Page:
Sennheiser HD600
Stan Warren modded Pioneer DV-333 DVD player
Music Hall MMF-2.1 turntable

As for volume matching, I did the best I could, but if there was doubt I gave the HD600 the benefit of the volume.

Chesky Demonstration Disc

Track #1: Narrator's Voice

W100: Narrator's voice sounds close, dry. Can hear all nuances of pitch, pauses, and small variations in vocal volume well.

HD600: Voice sounds clearer, more focused, and also deeper. But the lower range of the voice sounds somehow separate from the mid-range of the voice, as if the lower part were some kind of artificial vibration. Excellent vocal variations in pauses and microdynamics, but tone sounds compressed.

The W100 voice is smoother and more flowing, and sounds "freer" somehow. Perhaps this is the result of superb microdynamics? However, the HD600 voice seems to be more tonally neutral.

Track #3: Rebecca Pidgeon "Spanish Harlem"

HD600: Deep bass at first, but a little fuzzy. Can clearly hear ambience and space around Rebecca's voice. Rebecca's voice is clear and sweet. Voice seems to me somewhat small and constricted. Superb imaging of instruments. Nice laid-back rhythm of music conveyed well. Shaker quite detailed; can hear seeds within shake well. Piano a little plasticky. Music on whole seems to lack a certain necessary edge, the edge, the zest of live music.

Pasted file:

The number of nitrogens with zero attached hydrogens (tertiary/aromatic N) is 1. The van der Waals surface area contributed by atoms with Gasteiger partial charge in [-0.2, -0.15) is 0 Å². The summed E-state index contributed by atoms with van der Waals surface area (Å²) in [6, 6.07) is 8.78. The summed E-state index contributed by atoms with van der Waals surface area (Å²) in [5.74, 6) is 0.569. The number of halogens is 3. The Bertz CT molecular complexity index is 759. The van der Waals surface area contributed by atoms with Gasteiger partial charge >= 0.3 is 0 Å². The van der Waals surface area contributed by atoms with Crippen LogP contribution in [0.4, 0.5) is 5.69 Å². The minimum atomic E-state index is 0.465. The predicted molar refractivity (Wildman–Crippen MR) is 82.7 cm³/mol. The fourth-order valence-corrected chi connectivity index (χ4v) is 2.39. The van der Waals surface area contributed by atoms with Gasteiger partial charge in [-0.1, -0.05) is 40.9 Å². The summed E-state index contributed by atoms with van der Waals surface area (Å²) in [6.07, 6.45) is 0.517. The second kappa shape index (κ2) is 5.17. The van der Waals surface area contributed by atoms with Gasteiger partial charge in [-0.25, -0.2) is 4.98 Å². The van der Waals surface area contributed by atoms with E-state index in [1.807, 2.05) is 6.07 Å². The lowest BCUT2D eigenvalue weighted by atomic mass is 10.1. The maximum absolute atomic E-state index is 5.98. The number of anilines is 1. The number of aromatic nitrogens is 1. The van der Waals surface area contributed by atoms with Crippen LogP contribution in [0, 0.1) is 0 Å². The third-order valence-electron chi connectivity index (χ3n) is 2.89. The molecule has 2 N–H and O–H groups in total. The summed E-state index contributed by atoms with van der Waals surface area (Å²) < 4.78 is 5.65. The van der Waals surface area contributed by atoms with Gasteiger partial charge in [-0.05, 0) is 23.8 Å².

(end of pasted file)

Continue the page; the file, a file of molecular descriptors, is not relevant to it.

W100: Bass pluck much clearer than with HD600. Rebecca's voice seems barer, more exposed, more intimate, compelling. However, ambiance around voice not communicated as well. Violin has proper sheen. Shaker in fact more detailed than HD600. Piano transients better than HD600. Music seems more like individual instruments than with HD600 where it's more like a seamless continuum. Voice seems to get unnaturally loud near the end of song. Near the end of the track the loud, high-pitched piano notes are much cruder and less finessed than with the HD600.

Track #5: Sara K. "If I Could Sing Your Blues"

W100: Trumpet quite a good distance away. Voice three-dimensional; close your eyes and it pops out at you--effortless realism. Sara's voice aches with the pain and longing of the music. Clear, mellow guitar. Imaging and stage setup of instruments excellent. Drums seem to be a little weaker than they should be relative to the voice.